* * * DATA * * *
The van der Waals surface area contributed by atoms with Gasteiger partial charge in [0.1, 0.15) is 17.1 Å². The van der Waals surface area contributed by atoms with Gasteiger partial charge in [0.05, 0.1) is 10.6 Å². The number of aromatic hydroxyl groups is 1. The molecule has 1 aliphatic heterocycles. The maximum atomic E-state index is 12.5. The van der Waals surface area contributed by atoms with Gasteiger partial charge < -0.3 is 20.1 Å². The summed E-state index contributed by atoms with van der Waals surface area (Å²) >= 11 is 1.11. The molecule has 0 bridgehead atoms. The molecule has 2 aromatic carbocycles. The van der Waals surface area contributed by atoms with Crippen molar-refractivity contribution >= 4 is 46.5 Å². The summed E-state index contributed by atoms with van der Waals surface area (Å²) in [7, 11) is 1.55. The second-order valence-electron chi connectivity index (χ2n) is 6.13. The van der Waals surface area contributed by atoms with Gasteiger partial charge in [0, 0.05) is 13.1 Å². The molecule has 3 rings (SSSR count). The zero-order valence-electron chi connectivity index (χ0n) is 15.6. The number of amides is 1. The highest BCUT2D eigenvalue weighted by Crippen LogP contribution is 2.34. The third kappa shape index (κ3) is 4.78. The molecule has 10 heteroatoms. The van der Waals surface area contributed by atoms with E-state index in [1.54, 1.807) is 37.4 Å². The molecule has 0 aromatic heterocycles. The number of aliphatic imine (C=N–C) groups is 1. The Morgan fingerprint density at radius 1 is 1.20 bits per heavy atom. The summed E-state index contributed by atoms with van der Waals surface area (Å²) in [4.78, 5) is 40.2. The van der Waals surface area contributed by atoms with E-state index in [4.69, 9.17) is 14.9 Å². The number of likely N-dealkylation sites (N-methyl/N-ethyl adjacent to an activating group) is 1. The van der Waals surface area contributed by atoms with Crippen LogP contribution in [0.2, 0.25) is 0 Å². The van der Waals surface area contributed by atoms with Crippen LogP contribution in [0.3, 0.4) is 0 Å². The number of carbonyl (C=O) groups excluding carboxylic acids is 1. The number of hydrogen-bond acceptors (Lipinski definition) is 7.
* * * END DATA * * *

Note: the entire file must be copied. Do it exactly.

The van der Waals surface area contributed by atoms with Gasteiger partial charge in [0.1, 0.15) is 17.1 Å². The van der Waals surface area contributed by atoms with Gasteiger partial charge in [0.05, 0.1) is 10.6 Å². The number of aromatic hydroxyl groups is 1. The molecule has 1 aliphatic heterocycles. The maximum atomic E-state index is 12.5. The van der Waals surface area contributed by atoms with Gasteiger partial charge < -0.3 is 20.1 Å². The summed E-state index contributed by atoms with van der Waals surface area (Å²) >= 11 is 1.11. The molecule has 0 bridgehead atoms. The molecule has 2 aromatic carbocycles. The van der Waals surface area contributed by atoms with Crippen molar-refractivity contribution >= 4 is 46.5 Å². The summed E-state index contributed by atoms with van der Waals surface area (Å²) in [7, 11) is 1.55. The second-order valence-electron chi connectivity index (χ2n) is 6.13. The van der Waals surface area contributed by atoms with Gasteiger partial charge in [0, 0.05) is 13.1 Å². The molecule has 3 rings (SSSR count). The zero-order valence-electron chi connectivity index (χ0n) is 15.6. The number of amides is 1. The highest BCUT2D eigenvalue weighted by Crippen LogP contribution is 2.34. The third kappa shape index (κ3) is 4.78. The molecule has 10 heteroatoms. The van der Waals surface area contributed by atoms with E-state index in [1.54, 1.807) is 37.4 Å². The molecule has 0 aromatic heterocycles. The number of aliphatic imine (C=N–C) groups is 1. The Morgan fingerprint density at radius 1 is 1.20 bits per heavy atom. The summed E-state index contributed by atoms with van der Waals surface area (Å²) in [4.78, 5) is 40.2. The van der Waals surface area contributed by atoms with E-state index in [4.69, 9.17) is 14.9 Å². The number of likely N-dealkylation sites (N-methyl/N-ethyl adjacent to an activating group) is 1. The van der Waals surface area contributed by atoms with Crippen LogP contribution in [0.2, 0.25) is 0 Å². The van der Waals surface area contributed by atoms with Crippen LogP contribution in [0.3, 0.4) is 0 Å². The number of carbonyl (C=O) groups excluding carboxylic acids is 1. The number of hydrogen-bond acceptors (Lipinski definition) is 7.